Davey (2002:6) points out that the cities of today have evolved greatly from those of our ancestors with new patterns of community, communication, vocation, and recreation emerging. As he puts it “The contemporary city is a place where worlds meet” (:4). The Kazakhstan cities of Almaty and Astana certainly reflect this. A significant number of Kazakhs through employment end up away from their families in these and other major cities.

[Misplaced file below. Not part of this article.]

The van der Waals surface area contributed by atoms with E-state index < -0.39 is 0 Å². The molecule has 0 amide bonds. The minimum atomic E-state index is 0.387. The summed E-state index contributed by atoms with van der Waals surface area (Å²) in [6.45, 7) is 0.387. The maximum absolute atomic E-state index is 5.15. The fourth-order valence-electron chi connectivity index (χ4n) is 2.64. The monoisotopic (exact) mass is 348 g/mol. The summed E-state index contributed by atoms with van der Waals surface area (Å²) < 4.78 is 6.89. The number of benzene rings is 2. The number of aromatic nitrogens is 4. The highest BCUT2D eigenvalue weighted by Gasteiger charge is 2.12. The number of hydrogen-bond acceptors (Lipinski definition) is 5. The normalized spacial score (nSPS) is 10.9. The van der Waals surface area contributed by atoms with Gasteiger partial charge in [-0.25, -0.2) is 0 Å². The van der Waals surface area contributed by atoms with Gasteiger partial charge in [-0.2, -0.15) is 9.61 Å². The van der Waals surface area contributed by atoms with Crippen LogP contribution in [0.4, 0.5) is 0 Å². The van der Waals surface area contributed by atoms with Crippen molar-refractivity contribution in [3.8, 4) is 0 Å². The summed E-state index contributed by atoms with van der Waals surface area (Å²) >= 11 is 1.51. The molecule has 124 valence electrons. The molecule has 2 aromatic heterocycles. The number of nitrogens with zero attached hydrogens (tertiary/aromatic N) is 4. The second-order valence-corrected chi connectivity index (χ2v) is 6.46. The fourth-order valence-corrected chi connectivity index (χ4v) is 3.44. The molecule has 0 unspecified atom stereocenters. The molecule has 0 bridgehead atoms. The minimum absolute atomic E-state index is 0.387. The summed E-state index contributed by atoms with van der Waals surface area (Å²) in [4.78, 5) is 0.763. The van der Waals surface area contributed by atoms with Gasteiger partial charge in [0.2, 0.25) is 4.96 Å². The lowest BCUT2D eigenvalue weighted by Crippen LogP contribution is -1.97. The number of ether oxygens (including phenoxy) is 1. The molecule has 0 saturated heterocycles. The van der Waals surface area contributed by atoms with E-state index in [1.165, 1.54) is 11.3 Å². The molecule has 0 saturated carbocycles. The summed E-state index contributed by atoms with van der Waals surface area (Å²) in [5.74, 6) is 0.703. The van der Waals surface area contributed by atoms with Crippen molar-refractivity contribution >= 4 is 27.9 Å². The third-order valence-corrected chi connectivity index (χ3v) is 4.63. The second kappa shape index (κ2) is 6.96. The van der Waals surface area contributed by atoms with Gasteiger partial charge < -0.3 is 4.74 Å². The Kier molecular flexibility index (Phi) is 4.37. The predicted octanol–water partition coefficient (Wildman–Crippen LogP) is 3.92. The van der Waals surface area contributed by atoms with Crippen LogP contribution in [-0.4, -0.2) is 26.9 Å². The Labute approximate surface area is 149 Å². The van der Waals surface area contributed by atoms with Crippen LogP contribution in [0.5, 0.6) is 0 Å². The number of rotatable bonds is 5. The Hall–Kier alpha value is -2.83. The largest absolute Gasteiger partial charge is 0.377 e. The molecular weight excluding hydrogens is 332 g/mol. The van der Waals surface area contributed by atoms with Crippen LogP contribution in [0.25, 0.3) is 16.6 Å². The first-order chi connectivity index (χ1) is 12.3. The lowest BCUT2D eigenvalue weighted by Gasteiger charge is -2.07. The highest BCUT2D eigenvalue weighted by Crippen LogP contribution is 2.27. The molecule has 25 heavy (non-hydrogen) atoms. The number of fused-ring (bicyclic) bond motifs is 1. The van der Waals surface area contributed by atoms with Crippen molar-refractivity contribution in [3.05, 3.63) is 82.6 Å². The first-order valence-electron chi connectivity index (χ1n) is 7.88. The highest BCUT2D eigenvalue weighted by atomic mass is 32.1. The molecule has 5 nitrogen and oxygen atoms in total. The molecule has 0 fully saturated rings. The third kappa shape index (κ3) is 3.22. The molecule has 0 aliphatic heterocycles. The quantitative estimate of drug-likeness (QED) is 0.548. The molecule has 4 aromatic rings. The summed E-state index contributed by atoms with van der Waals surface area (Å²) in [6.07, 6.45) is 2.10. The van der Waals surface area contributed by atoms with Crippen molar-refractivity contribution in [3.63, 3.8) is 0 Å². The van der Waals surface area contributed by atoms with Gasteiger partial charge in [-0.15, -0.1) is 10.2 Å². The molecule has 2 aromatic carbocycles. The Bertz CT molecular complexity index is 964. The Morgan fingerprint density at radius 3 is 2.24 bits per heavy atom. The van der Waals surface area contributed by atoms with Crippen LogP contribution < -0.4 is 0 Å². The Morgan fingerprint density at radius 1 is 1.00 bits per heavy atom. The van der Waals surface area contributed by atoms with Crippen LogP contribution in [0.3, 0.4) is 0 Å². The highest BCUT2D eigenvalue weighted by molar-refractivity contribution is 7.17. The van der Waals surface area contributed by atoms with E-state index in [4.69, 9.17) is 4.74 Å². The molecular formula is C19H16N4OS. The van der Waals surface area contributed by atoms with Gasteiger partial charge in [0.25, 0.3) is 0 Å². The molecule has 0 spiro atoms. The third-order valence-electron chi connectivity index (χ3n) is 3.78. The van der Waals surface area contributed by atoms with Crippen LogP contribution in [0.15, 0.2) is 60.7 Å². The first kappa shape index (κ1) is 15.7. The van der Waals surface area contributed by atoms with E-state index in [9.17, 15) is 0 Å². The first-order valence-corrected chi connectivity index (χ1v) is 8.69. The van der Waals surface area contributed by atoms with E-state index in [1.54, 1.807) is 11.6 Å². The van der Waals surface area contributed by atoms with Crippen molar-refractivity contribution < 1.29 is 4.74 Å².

This offers great potential for believers to demonstrate a belonging to a family that has a strong spiritual tie rather than a blood one. Kazakh religion is likely to have two polar reactions to urbanization. In its formal expression it is likely to view large cities as positive in terms of creating a more mosque-based worship and the establishment of more madressehs.